Epson Stylus C66 review

Price when reviewed

The Stylus C66 uses Epson’s DuraBrite pigment inks, which immediately limit the quality on offer. While dye-based inks are absorbed into specialist glossy paper, leaving a nice shiny surface that looks like a proper photograph, pigment inks rest atop the paper’s surface and deflect light in random directions. This gives a dull appearance, which is why most manufacturers don’t use them for colours. However, they do tend to resist fading and moisture more than dye-based inks.

Epson Stylus C66 review

So it’s no surprise that the C66’s photos looked dull and more akin to the printers of yesteryear. They also appeared at an incredibly slow pace. However, it stands out when printing pictures on plain paper as the lack of absorption leaves colours bright and vibrant. Considering that most home prints are still printed on plain paper this would be a boon for many. Standard text was spidery up close and appeared at a pedestrian 2.5ppm while draft text was faint and banded but appeared at a speedy 10.3ppm.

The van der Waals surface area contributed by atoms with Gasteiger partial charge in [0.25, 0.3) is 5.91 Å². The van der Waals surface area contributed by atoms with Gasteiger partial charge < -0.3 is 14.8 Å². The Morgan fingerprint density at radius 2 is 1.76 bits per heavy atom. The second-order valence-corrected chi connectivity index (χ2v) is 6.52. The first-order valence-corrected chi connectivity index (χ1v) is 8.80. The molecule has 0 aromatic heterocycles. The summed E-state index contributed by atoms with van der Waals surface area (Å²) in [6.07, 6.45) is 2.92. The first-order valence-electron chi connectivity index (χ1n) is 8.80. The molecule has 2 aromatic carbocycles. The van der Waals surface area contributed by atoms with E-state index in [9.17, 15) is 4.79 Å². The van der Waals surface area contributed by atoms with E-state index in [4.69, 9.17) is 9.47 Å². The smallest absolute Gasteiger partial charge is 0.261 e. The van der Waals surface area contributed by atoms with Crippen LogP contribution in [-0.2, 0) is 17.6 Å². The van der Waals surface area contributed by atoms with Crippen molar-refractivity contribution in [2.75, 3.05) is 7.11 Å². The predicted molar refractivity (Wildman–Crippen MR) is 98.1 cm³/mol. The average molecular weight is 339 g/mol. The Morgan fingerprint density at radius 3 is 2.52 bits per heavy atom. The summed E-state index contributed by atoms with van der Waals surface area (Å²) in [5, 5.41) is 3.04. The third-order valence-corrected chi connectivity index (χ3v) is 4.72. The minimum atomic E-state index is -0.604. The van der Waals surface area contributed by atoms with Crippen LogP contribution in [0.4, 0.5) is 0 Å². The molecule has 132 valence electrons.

Unusually for a budget printer, the C66’s ink is also cheap. While mono text is an average 3.4p per page, 29.1p for 6 x 4in and £1.07 for A4 photos meant it was the cheapest overall to run. Also note that the chip resetter (see p152) allowed an extra 110 sheets of text and 56 6 x 4in photos, which lowers the running costs even more – just don’t completely run the ink dry or you could damage the print heads.

Ultimately, though, the C66 will only attract occasional users who want to buy into the DuraBrite system.

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